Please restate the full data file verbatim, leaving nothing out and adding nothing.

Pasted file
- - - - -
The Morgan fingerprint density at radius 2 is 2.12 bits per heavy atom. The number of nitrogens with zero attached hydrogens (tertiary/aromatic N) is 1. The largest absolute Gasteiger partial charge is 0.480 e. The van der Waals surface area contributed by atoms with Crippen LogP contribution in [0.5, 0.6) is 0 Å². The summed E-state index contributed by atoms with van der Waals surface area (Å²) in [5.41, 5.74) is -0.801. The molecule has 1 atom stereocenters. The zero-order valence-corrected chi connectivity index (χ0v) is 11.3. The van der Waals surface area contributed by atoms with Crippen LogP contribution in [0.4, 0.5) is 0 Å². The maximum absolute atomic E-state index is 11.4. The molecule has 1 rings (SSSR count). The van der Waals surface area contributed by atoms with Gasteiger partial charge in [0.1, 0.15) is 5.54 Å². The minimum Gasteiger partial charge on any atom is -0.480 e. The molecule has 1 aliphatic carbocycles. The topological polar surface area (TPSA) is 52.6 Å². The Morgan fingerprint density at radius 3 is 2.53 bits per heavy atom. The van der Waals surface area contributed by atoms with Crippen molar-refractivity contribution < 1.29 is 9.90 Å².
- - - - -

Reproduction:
The Morgan fingerprint density at radius 2 is 2.12 bits per heavy atom. The number of nitrogens with zero attached hydrogens (tertiary/aromatic N) is 1. The largest absolute Gasteiger partial charge is 0.480 e. The van der Waals surface area contributed by atoms with Crippen LogP contribution in [0.5, 0.6) is 0 Å². The summed E-state index contributed by atoms with van der Waals surface area (Å²) in [5.41, 5.74) is -0.801. The molecule has 1 atom stereocenters. The zero-order valence-corrected chi connectivity index (χ0v) is 11.3. The van der Waals surface area contributed by atoms with Crippen LogP contribution in [0.4, 0.5) is 0 Å². The maximum absolute atomic E-state index is 11.4. The molecule has 1 rings (SSSR count). The van der Waals surface area contributed by atoms with Gasteiger partial charge in [0.1, 0.15) is 5.54 Å². The minimum Gasteiger partial charge on any atom is -0.480 e. The molecule has 1 aliphatic carbocycles. The topological polar surface area (TPSA) is 52.6 Å². The Morgan fingerprint density at radius 3 is 2.53 bits per heavy atom. The van der Waals surface area contributed by atoms with Crippen molar-refractivity contribution < 1.29 is 9.90 Å².